The University of Minnesota has received its largest single gift for scholarships -- $14 million -- from a woman who lived modestly in southwestern Minnesota.

The money comes from the estate of Myrtle Stroud, of Windom, who died last year at age 101. University officials said Thursday the gift will be used to establish the Charles E. and Myrtle L. Stroud Scholarship fund for the College of Liberal Arts (CLA), the U's largest college.

Beginning this fall, it will help 45 students, a number that will grow over the years as the endowment is fully established and invested, the school said.

"This is going to enable students to come and graduate with less debt and devote more of their time to studies, instead of having to work part time," University of Minnesota President Eric Kaler said.

The Stroud Scholarship will support freshmen entering the College of Liberal Arts, returning students and students transferring from other colleges.

"With the high rate of transfer students we have entering CLA and the growing need for all students for financial support, it will help us respond to emerging trends," said CLA Dean James Parente. "The return on Myrtle Stroud's investment in CLA students will be felt for generations to come."

Margaret Juhnke, Myrtle Stroud's power of attorney and a close friend, said Charles Stroud made his money through ownership of the State Theater in Windom, farmland holdings and various other investments.

Myrtle Stroud also made sizable donations to the hospital in Windom, a nursing home and her church, Juhnke said.

The Strouds were "not into being pretentious" about their wealth, Juhnke said.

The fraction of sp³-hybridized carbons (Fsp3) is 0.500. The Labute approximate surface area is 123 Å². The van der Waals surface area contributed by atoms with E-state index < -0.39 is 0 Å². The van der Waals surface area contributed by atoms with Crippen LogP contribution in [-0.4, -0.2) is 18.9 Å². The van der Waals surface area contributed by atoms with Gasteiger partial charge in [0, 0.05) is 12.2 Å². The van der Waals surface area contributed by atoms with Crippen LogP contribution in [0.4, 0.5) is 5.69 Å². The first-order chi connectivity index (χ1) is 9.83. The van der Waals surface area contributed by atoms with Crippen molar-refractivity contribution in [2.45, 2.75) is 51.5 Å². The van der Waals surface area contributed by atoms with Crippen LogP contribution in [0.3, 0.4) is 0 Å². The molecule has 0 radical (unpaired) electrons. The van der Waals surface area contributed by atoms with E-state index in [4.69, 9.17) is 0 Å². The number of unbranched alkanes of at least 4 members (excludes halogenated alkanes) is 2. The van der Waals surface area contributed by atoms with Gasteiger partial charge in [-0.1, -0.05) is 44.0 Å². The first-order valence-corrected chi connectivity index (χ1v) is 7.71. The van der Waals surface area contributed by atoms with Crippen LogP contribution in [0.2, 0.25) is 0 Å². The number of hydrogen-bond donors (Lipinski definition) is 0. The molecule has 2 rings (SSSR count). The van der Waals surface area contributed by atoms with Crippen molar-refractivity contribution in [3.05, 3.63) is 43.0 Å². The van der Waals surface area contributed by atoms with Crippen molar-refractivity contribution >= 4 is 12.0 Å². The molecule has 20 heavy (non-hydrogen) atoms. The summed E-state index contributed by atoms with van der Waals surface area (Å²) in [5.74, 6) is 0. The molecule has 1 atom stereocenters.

"They drove a Cadillac in the '50s and '60s," Juhnke said. Their home was "very modest. Houses were not their thing. They wanted life to be simple."

At first, university officials didn't know how much Stroud's gift was worth.

A letter arrived at the University of Minnesota Foundation office last September informing the school that it was a beneficiary of the Stroud estate, said Frank Robertson, the foundation's director of planned giving.

Two months later, in talking with the estate's attorney, he learned the gift would be at least $1 million.

But it wasn't until the payments began arriving this year that university officials knew the full magnitude of Stroud's generosity.

"It's a wonderful gift. It will have a huge impact," Robertson said. "It is quite a story in itself that the small town of Windom would have a person with those kind of assets."

Born Myrtle Erickson in 1909 in Winsted, Minn., Stroud graduated in 1929 from Miss Wood's School in Minneapolis, one of the first prep academies in the nation for kindergarten teachers.

She taught in Minnesota schools for several years and attended the University of Minnesota in 1932. She married Charles Stroud, of Windom, in 1943, and the couple settled there for the rest of their lives.

Charles, who died in 1973, had attended the university in the early 1920s.

Neither Myrtle nor Charles had siblings, and the couple had no children.

That they chose to make university students their heirs touched Kaler, who said of the gift:

"It came from their heart, unprompted. We're incredibly grateful for that."

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